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Original Investigation
September 2016

Elective Neck Dissection vs Observation in Early-Stage Squamous Cell Carcinoma of the Oral Tongue With No Clinically Apparent Lymph Node Metastasis in the NeckA Systematic Review and Meta-analysis

Author Affiliations
  • 1Department of Otolaryngology–Head and Neck Surgery and Maxillofacial Surgery, Tel-Aviv Sourasky Medical Center, Sackler School of Medicine, Tel-Aviv, Israel
  • 2Faculty of Management, Tel-Aviv Sourasky Medical Center, Sackler School of Medicine, Tel-Aviv University, Tel-Aviv, Israel
  • 3Department of Radiation Oncology, Tel-Aviv Sourasky Medical Center, Sackler School of Medicine, Tel-Aviv University, Tel-Aviv, Israel
JAMA Otolaryngol Head Neck Surg. 2016;142(9):857-865. doi:10.1001/jamaoto.2016.1281
Abstract

Importance  The elective management of no clinical or radiologic evidence of lymph node metastasis in the neck (cN0) in early stage T1-T2 oral tongue squamous cell carcinoma (OTSCC) has been the subject of much debate during the past 3 decades and continues to be controversial.

Objective  To systematically review the literature and carry out a meta-analysis of studies that compared elective neck dissection (END) with observation in patients with early-stage T1-T2 OTSCC and cN0 neck.

Data Sources  The MEDLINE, Scopus, Google scholar, and Cochrane databases were systematically searched for articles published between January 1, 1970, and June 1, 2015. Search terms used were squamous cell carcinoma, oral tongue, mobile tongue, T1, T2, early stage, elective neck dissection, no neck treatment, observation, wait and watch, node-negative neck, and N0 neck.

Study Selection  Controlled clinical trials, prospective and retrospective cohorts, case-control studies, and case series that compared END with observation in patients with early-stage T1-T2 OTSCC who had no clinical or radiologic evidence of lymph node metastasis to the neck were eligible for inclusion in this meta-analysis. All patients included had a histopathologic diagnosis of SCC and at least 6 months of follow-up. Regional (neck) nodal recurrence, overall survival (OS), and disease-specific survival (DSS) were tested.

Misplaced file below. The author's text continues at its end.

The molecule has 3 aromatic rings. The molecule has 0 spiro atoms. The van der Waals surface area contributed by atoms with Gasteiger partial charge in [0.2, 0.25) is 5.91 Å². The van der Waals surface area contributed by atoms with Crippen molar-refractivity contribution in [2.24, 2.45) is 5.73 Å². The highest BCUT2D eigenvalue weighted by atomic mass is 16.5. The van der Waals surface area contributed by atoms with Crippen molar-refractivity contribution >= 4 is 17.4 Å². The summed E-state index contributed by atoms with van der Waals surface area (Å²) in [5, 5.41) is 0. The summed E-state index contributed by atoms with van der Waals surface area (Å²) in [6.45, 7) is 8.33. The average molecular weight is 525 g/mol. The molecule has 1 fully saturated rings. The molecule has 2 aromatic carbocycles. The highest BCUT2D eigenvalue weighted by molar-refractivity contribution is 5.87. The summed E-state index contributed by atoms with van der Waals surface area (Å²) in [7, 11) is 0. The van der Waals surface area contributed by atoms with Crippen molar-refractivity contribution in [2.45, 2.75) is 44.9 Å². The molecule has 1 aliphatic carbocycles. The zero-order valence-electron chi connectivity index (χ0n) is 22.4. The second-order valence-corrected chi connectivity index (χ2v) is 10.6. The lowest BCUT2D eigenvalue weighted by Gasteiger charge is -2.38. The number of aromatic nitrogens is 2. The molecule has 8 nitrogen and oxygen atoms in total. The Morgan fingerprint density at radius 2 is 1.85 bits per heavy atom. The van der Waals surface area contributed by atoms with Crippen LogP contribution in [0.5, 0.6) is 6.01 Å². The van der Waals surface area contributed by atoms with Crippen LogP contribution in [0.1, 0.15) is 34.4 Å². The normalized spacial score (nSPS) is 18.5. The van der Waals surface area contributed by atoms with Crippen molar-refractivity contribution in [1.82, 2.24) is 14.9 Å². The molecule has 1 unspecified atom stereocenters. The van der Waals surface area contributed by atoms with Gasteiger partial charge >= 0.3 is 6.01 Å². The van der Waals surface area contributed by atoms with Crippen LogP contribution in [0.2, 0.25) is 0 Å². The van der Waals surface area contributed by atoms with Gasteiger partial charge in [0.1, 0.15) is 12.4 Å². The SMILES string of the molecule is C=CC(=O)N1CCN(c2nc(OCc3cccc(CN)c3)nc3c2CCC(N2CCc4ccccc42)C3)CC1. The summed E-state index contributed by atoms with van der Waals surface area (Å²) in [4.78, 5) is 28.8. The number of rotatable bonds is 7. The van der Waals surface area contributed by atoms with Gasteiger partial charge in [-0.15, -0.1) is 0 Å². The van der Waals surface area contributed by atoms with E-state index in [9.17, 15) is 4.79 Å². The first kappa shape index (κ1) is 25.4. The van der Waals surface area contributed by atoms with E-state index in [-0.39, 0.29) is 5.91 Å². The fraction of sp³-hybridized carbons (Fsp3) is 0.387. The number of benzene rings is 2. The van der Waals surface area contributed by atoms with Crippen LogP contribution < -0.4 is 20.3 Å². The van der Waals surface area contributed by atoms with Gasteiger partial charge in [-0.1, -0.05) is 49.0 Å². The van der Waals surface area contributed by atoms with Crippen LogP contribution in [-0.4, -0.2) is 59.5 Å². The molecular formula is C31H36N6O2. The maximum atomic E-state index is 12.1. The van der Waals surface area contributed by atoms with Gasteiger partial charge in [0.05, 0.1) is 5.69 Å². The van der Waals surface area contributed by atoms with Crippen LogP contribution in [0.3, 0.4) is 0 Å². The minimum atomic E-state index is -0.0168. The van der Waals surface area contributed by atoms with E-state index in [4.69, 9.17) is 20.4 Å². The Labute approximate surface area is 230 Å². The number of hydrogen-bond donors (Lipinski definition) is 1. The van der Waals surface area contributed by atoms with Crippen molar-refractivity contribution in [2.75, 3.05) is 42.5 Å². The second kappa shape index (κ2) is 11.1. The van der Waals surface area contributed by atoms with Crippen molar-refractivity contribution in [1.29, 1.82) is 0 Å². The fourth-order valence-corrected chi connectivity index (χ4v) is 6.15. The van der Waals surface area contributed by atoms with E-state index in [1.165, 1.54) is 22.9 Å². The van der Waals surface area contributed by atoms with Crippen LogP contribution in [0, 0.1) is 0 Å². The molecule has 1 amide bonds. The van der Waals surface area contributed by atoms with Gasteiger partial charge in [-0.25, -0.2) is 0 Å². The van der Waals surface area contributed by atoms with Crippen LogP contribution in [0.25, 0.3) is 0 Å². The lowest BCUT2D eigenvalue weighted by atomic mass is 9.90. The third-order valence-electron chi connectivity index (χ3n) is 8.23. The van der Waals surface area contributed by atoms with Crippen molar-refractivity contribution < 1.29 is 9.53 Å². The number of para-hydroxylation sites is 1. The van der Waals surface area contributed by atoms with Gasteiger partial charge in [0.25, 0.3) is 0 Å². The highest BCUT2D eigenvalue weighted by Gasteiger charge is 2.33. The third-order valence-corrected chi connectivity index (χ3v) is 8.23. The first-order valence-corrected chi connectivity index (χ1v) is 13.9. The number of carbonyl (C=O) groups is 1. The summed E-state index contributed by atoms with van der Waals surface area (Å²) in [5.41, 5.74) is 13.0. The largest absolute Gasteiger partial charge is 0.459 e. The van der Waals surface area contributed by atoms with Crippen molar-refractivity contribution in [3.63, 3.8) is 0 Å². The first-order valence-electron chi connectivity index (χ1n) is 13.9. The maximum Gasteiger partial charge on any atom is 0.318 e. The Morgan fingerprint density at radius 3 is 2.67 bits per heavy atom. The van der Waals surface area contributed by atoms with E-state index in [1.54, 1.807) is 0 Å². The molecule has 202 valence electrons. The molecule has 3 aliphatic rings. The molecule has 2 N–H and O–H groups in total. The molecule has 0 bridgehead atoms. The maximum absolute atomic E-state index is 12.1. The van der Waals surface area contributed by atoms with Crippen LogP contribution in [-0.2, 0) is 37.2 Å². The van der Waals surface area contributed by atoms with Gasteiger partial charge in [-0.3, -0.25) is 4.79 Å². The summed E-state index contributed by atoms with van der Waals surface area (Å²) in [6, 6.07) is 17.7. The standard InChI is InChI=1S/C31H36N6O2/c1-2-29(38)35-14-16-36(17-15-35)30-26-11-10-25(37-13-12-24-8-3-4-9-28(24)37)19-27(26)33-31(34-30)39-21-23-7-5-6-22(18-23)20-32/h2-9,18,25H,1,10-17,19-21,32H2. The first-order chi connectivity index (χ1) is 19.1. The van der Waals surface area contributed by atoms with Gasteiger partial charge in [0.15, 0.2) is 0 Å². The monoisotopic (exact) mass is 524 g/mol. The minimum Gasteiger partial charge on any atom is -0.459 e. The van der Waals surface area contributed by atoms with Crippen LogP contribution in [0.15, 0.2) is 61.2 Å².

Data Extraction and Synthesis  Four researchers independently extracted information on population characteristics, outcomes of interest, and study design. Discrepancies were resolved by consensus. Fixed effects were used to determine hazard ratios (HRs) and odds ratio (ORs) were used for studies including samples without substantial heterogeneity; random effects were evaluated for samples with significant heterogeneity.

Results  A total of 20 retrospective and 3 prospective randomized studies that met the inclusion criteria, with a total of 3244 patients, were included in the meta-analysis The results showed that END significantly reduced risk of regional recurrence (random-effects model: OR, 0.32; 95% CI, 0.22-0.46; P < .001) and improved DSS (fixed-effects model: HR, 0.49; 95% CI, 0.33-0.72; P < .001) compared with management by observation. However, END did not significantly improve OS (random-effects model: HR, 0.71; 95% CI, 0.41-1.22; P = .21).

Conclusions and Relevance  The findings of this systematic review and meta-analysis indicate that END can significantly reduce the rate of regional nodal recurrence and improve DSS in patients with cT1T2N0 OTSCC.

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